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Tag: NF-kB

Rat eating blueberry
A study published in Oxidative Medicine and Cellular Longevity has shown how blueberry extract moderately improves several age-related biomarkers in the livers of aging male rats. Rich in polyphenols In their introduction, the researchers describe polyphenols, a broad category of plant compounds that includes flavonoids. Specifically, blueberries are rich in anthocyanins, a group of polyphenols...
Lab mouse
New mouse data published in the latest issue of Aging Cell highlights the aging benefits of a novel NF-κB-based drug. NF-κB in aging and disease  NF-κB is a transcription factor found in nearly all animal cell types. It is activated in response to multiple physiological insults, such as stress, reactive oxygen species (ROS), and viral...
Storm
Research recently published in Aging shows how senescent cells overreact to inflammatory stimuli, causing them to excessively excrete compounds that promote inflammation. The researchers hypothesize that this is one cause of the cytokine storm, an immune overreaction that is more common in the elderly and is known to cause severe dysfunction and even death when...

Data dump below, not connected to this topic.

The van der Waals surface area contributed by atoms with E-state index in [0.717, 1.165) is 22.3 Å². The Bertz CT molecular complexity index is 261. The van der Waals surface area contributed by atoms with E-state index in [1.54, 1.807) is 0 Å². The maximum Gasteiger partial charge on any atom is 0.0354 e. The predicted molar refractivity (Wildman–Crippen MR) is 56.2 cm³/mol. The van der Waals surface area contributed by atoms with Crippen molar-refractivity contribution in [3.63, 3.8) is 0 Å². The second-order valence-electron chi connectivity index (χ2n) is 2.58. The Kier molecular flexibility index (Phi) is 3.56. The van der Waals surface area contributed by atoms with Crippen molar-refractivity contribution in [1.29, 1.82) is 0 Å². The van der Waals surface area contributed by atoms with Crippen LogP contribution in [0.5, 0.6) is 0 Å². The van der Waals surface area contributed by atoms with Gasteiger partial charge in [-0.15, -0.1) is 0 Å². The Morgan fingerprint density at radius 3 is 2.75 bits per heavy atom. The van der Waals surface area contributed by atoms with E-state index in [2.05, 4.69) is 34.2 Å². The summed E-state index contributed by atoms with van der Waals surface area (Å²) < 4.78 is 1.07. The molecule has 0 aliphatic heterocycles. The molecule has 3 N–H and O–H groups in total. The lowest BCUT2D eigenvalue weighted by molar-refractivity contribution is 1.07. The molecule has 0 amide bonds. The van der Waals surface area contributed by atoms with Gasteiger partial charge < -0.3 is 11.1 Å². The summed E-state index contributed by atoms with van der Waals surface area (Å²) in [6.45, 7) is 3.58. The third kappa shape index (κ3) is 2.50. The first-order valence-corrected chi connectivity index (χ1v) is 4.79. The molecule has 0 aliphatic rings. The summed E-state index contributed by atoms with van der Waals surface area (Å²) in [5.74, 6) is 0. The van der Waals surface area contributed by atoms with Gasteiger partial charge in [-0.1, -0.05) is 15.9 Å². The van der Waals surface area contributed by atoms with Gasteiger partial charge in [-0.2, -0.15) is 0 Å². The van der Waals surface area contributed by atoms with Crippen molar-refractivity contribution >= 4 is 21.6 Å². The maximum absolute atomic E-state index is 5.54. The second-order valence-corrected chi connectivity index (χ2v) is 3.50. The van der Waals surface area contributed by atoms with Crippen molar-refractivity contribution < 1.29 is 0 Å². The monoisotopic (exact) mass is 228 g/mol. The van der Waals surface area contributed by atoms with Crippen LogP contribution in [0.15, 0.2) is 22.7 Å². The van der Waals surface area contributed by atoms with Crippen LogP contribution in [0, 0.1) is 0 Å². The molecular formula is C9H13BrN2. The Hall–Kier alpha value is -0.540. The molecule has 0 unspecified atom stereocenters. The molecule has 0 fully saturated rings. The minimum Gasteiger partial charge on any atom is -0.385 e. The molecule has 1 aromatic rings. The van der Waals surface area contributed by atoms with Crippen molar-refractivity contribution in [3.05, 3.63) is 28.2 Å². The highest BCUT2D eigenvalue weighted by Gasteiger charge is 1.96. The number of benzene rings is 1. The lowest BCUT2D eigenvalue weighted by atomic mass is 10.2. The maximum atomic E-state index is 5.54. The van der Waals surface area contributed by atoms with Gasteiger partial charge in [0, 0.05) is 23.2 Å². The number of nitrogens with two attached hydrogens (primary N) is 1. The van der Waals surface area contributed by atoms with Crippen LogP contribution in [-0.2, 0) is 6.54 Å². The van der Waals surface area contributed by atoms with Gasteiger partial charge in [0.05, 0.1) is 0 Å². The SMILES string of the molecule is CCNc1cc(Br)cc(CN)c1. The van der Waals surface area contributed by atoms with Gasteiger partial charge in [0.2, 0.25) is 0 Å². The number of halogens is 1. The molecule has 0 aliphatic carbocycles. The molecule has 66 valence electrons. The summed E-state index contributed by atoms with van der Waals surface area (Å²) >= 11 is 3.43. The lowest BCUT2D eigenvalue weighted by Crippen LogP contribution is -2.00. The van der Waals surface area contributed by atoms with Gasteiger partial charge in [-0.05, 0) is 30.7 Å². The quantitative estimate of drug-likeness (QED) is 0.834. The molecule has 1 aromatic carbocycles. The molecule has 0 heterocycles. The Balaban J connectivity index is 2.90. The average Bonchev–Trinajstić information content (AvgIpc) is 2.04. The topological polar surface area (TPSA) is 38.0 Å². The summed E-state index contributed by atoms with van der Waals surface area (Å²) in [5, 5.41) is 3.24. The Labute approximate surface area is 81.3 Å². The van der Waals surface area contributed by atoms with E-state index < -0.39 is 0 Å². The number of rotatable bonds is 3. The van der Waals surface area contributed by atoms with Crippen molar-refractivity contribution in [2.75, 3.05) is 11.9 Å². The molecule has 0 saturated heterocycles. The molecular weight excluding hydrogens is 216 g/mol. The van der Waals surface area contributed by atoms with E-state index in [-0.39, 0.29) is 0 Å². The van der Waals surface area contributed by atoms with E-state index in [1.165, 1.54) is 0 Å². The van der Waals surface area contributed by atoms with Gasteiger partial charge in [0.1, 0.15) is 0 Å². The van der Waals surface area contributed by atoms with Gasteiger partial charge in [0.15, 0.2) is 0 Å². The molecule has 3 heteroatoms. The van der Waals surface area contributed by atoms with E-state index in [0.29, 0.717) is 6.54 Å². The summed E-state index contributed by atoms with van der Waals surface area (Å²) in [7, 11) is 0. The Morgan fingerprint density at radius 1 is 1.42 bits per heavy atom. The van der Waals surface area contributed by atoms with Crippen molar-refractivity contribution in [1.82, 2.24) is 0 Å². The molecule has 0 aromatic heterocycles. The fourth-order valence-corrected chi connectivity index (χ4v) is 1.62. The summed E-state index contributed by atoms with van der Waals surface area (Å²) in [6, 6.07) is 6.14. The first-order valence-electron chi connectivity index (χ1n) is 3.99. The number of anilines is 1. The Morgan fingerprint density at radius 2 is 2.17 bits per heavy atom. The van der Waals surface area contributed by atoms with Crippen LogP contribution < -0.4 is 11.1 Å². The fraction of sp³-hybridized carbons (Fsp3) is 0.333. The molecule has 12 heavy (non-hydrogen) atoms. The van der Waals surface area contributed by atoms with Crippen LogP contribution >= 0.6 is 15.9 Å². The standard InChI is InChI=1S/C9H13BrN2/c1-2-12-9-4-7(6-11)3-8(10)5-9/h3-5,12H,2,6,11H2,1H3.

Antique, complicated clock
Researchers have developed a new transcriptomic aging clock that incorporates information about biological pathways. With this approach, the clock predicts not only age but also how the state of various genetic pathways changes with age, providing insight into the transcriptional changes involved in aging. Time for a new kind of clock In recent years, the...
RNA strand
New research has identified a set of long noncoding RNAs involved in inflammaging and the senescence-associated secretory phenotype (SASP) [1]. These RNAs are conserved across a range of species, including humans, and may prove a valuable avenue for controlling senescence. Age-related RNAs RNA can broadly be divided into protein-coding RNAs and noncoding RNAs, which have...
Research mouse
A new study in Molecular Cell has shown that the benefits of hypoxia may be derived from a suppression of the inflammatory SASP. Why we Age: Cellular SenescenceAs your body ages, more of your cells become senescent. Senescent cells do not divide or support the tissues of which they are part; instead, they emit potentially...

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